What are Deductions and Exemptions to Income Tax (Philippines)

Mar 28, 2011 by at Law & Government, Taxation

What are Deductions and Exemptions to Income Tax (Philippines)

What are the deductions and exemptions you can claim against your taxable income in computing income tax and preparing your annual tax return? The computation for income tax expense and payable for individuals and corporations (including taxable partnerships) differs. Individual taxpayers can claim personal and additional exemptions that reduce their total taxable income while corporations, which are not natural persons, obviously cannot. Furthermore, income tax rate on individuals are graduated (progressive), while the corporation income taxes (regular corporate income tax and minimum corporate income tax) are computed at fixed rates. If you are on your way now to computing your income to be filed and remitted with the BIR, the following deductions and exemptions may reduce your taxable income, and thereby also reducing your income tax.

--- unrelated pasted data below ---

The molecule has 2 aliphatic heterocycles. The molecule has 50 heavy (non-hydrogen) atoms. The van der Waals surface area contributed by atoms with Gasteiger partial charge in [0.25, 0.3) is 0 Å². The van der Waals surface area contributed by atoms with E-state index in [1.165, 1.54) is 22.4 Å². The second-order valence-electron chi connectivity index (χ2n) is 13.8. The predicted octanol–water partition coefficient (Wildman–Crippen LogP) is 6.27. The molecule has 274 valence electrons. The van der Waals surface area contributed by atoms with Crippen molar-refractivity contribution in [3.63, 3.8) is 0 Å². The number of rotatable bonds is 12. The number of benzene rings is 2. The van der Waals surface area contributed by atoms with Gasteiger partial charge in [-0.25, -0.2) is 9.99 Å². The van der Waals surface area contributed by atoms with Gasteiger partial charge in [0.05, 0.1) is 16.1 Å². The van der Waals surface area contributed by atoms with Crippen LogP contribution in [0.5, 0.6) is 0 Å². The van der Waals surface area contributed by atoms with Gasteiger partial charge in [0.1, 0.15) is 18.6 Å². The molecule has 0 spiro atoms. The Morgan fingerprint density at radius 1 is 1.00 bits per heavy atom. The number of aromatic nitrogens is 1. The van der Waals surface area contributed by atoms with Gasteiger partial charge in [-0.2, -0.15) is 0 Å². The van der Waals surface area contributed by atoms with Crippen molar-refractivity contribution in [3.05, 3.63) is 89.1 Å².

What are allowable deductions from gross income?

1. Optional Standard Deductions. Both individual taxpayers and corporations have the option to claim optional standard deductions (OSD in lieu of itemized deductions. The following are OSD for individuals and corporations:

a. OSD for individual

For individual taxpayers, a maximum of 40% of their gross sales or gross receipts shall be allowed as deduction instead of the itemized deduction. This type of deduction shall not be allowed for non-resident aliens engaged in trade or business.

b. OSD for corporations

RA 9504, which was approved effective July 2008, gives corporate taxpayers an option to claim optional standard deduction (OSD) instead of itemized deductions. OSD is equivalent to 40% of gross income. Once the option to use OSD is made, it shall be irrevocable for the taxable year for which the option was made. A corporation who availed and claimed this deduction is still required to submit its financial statements when it files its annual tax return and to keep such records pertaining to its gross income.

2. Itemized deductions. These deductions from gross income include all ordinary and necessary trade and business expenses paid or incurred during the taxable year in carrying on or which are directly attributable to the development, management, operation and/or conduct of the trade and business. Itemized deductions include the following:

a)      Expenses
b)      Salaries
c)      Interest *
d)      Travel
e)      Rental expenses
f)       Entertainment expenses *
g)      Taxes *